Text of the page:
New Haven prosecutors have dropped criminal charges against Randy Cox, the Black man left paralyzed from the chest down after his head crashed into the wall of a city police van with no seatbelts.
A spokesperson for New Haven Mayor Justin Elicker confirmed the dismissal of the charges Thursday. Cox was arrested in June on weapons charges and was injured while en route to the New Haven detention center after Oscar Diaz, the officer behind the wheel, abruptly braked, prompting a handcuffed Cox to slide across the vehicle head-first.
He repeatedly cried out for help, but his injury was ignored by Diaz and officers at the correctional facility. The five officers involved — Diaz, Betsy Segui, Ronald Pressley, Jocelyn Lavandier and Luis Rivera — are now on paid administrative leave, under investigation by the state’s attorney office and facing a $100 million federal civil lawsuit.
“The New Haven Police Department handled this incident horrifically from start to finish, and now they must answer for their conduct,” Ben Crump, the civil rights attorney helping to represent Cox, said in a statement. “The decision to drop the charges against Randy was absolutely the right one, considering how gravely he was injured while in police custody and how obviously these officers had biases against him.”
The decision to dissolve Cox’s charges is the latest chapter in an ongoing effort from his loved ones and attorneys to hold city officials accountable for their actions during the Juneteenth incident. Cox has remained in and out of the hospital due to injury-related complications, while his representatives have held public demonstrations condemning the city of New Haven and its officers.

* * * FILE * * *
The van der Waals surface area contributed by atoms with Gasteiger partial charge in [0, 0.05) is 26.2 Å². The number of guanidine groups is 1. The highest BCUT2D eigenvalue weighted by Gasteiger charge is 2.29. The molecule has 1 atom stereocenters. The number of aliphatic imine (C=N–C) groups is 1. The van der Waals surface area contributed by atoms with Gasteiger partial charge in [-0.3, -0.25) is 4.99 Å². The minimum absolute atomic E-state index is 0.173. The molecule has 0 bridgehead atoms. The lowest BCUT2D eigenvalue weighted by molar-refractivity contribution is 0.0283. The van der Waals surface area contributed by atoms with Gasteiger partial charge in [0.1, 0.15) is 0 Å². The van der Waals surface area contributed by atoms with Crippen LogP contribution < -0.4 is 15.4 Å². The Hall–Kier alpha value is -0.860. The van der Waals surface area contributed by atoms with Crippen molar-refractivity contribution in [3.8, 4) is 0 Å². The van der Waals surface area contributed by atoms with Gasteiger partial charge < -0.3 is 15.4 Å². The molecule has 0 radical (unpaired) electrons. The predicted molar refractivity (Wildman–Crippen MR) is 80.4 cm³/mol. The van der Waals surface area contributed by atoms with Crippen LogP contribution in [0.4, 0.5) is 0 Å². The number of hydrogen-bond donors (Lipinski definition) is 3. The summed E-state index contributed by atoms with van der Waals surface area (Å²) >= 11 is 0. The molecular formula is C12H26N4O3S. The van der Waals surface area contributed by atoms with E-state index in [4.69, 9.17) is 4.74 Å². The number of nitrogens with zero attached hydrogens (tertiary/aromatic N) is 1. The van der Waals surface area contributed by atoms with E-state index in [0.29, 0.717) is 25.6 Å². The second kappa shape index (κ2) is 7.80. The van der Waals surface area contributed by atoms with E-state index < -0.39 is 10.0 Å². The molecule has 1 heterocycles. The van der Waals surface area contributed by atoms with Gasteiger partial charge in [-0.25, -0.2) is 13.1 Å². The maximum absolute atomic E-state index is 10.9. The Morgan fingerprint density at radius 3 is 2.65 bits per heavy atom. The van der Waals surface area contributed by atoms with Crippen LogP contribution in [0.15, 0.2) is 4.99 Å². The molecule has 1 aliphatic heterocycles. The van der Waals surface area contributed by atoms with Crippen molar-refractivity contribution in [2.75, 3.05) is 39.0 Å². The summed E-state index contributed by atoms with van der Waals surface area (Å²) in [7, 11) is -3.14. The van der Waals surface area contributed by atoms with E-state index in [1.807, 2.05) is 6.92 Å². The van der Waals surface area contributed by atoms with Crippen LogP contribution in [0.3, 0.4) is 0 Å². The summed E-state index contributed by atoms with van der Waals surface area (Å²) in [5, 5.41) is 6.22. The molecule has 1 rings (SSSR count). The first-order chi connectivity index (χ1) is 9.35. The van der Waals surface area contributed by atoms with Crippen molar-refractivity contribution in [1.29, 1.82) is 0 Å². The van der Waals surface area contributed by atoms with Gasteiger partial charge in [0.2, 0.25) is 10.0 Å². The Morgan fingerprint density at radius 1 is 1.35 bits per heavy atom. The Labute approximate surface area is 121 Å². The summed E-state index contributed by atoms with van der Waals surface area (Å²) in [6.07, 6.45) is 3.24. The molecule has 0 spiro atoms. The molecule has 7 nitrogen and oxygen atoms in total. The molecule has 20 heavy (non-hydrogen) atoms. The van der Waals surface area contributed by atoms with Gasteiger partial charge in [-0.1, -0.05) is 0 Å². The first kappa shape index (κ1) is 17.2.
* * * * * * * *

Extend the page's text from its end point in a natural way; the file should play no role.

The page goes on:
A video from inside the van showed the moment when Cox crashed head-first into the vehicle’s wall. He pleaded for help almost immediately after his injury. Diaz stopped the van to check on Cox but quickly returned to the front of the vehicle, called an ambulance and kept driving without providing Cox any assistance.
After arriving at the New Haven detention center, video shows officers dragging Cox out of the van by his feet as he remained mostly immobile and placing him in a wheelchair. At various moments they told Cox to “get up,” “sit up,” and “stop playing around” as he slouched. They then dragged him into a holding cell by his arms.
The city has since revised some of its protocols, underscoring requirements for officers to place seat belts on people transported in police vehicles, monitor the physical well-being of people during transport and call for or render aid to a person when they are in medical distress.
Cox, in his civil lawsuit, claims that Diaz’s negligence and carelessness led to him suffering severe injuries and damages — including a cervical spine fracture, permanent paralysis below his neck, permanent atrophy of his muscles and shortened life expectancy. The litigation also states that officers’ attempts to move Cox, place him in a wheelchair and drag him to a cell constitute excessive force and assault. It deems the city of New Haven responsible because it employed the officers and failed to equip the police van with adequate passenger restraints.
All five officers this week filed motions for federal court to provide them and their recently hired attorneys an additional 30 days to review the civil lawsuit, claiming that they need more time to investigate Cox’s claims. Louis Rubano, one of Cox’s attorneys, told the CT Mirror that he believes the motions will be granted.
In a statement Thursday, Elicker said he supported prosecutors’ choice to drop Cox’s charges.
“As a person that saw what happened to Randy Cox after he was in custody,” Elicker said, “and the fact that he may be paralyzed for life, I think dropping the charges was the right decision.”
Four months since Cox was injured, it still remains unclear when the state’s attorney office — which did not return a call for comment — will decide whether to pursue criminal charges against the officers. Cox’s family has continually called for the officers’ firing and arrests.